Psalm 8:4-5 in NIV 2011 reads: "What is mankind [collective noun substitution for "man"] that you are mindful of them [plural substitution for "him"], Human beings [plural noun substitution for "son of man"] that you care for them [plural substitution for "him"]? You have made them [plural substitution for "him"] a little lower than the angels and crowned them [plural substitution for "him"] with glory and honor."
Once again, the rationale for the translation changes seems to be the desire to emphasize a universal truth about all humanity-that humankind has received glory and honor as the crown of creation. The translation decisions, however, obfuscate other things. First, and most importantly, the decision to use plurals here vitiates the Messianic meaning of this psalm, its particular application to Christ. Hebrews 2:5-9 quotes Ps 8:4-5 and notes that these verses testify to our Lord Jesus. He is the Man to whom the Lord gives all glory and honor; the Son of Man to whom all creation is subject. He is the One who exceeds the angels in glory and honor, even though he was made to be lower than them for our salvation.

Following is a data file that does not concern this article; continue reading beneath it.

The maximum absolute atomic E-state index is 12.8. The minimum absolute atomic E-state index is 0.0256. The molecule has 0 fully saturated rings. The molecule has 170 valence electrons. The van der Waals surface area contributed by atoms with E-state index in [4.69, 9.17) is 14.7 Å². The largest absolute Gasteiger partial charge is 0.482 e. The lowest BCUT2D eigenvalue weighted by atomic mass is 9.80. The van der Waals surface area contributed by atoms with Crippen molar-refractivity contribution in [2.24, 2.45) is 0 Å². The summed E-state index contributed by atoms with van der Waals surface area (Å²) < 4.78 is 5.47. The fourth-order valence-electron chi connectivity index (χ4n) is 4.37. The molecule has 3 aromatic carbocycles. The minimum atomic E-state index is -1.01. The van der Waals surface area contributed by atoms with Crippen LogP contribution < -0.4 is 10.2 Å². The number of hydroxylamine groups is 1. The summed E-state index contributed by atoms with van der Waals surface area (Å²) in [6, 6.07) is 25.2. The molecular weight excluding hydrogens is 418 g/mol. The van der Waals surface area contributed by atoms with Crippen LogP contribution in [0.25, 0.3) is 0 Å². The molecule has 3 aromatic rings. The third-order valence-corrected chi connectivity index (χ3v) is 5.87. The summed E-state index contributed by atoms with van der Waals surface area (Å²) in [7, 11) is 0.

Second, we should note that the substitution of a generic term like "human being" or "human beings" for "son of man" (a consistent pattern in NIV 2011), impoverishes the understanding of "Son of Man" as the self-designation our Lord uses throughout the Gospels. Jesus uses a term (a particular idiom, "son of man") from the Old Testament that indicates full humanity and refers it to himself. This is of great importance, especially when it is seen in the light of Daniel 7:13-14. There that same term, "son of man," is used in a prophecy of our Savior's incarnation, where "one like a son of man" is "given dominion and glory and a kingdom" in which all nations are included under a rule that shall never be destroyed.
Though critiquing the updated NIV for its "misguided attempt to make the truth of God's Word more easily understood," the Lutheran commission clarified that its judgment is not on "the entirety of NIV 2011 as a translation." The commission would have to do a much more extensive study of the translation, it said.
LCMS describes itself as a mission-oriented, Bible-based, confessional Christian denomination. The Commission on Theology and Church Relations was established by the Synod in 1962 and it provides study documents, opinions and statements on theological issues.